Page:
Set up the newer pet in a separate room at first. Provide all necessities, such as food, water, toys, and bedding, and give them a few days to adjust to their new home. Feed your pets on opposite sides of the door to help them get used to each other’s scents.


Fido and Fluffy need to have accepted the fact that there is another pet in town before you can safely introduce them. Do this carefully. For example, you can bring your cat into the living room in a carrier. Or you can let them meet through a baby gate. By putting a barrier up, you’ll give them a way to observe each other without direct contact. This can help by gradually reducing anxiety.


Next, you can let them meet face-to-face. Keep Fido leashed for this interaction. Watch how they behave. It is normal for them to be excited at this point. However, if they fight, separate them and start over.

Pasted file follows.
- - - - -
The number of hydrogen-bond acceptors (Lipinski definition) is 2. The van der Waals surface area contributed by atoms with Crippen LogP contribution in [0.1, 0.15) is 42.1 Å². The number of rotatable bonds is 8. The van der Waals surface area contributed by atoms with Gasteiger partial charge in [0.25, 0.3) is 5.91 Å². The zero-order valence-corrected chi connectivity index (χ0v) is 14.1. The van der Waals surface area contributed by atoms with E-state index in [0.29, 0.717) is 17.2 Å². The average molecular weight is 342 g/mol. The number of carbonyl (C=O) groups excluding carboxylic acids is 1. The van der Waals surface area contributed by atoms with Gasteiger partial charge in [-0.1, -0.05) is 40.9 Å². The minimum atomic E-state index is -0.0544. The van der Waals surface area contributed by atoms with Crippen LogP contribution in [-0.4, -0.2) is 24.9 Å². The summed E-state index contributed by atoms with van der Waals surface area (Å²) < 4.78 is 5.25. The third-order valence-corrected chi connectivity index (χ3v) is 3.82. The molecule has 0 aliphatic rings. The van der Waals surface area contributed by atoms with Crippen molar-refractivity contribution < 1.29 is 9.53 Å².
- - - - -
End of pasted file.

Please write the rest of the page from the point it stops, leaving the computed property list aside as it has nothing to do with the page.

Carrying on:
If the introduction process proves extremely challenging, seek professional guidance from a veterinarian or animal behaviorist.


How Do I Deal With a Dog and Cat That Don’t Get Along?


The safety of your furry companions is the most important thing. Sometimes Fido and Fluffy just won’t ever become friends, even if you take all the right precautions and do your best to ensure compatibility. Although rehoming a pet should always be a last resort, it is better to find a new home for one of the pets than to risk one of them being injured.


Do you have questions about your pet’s health or care? We can help! Contact your Bel Air, MD pet hospital today!


Comments are closed.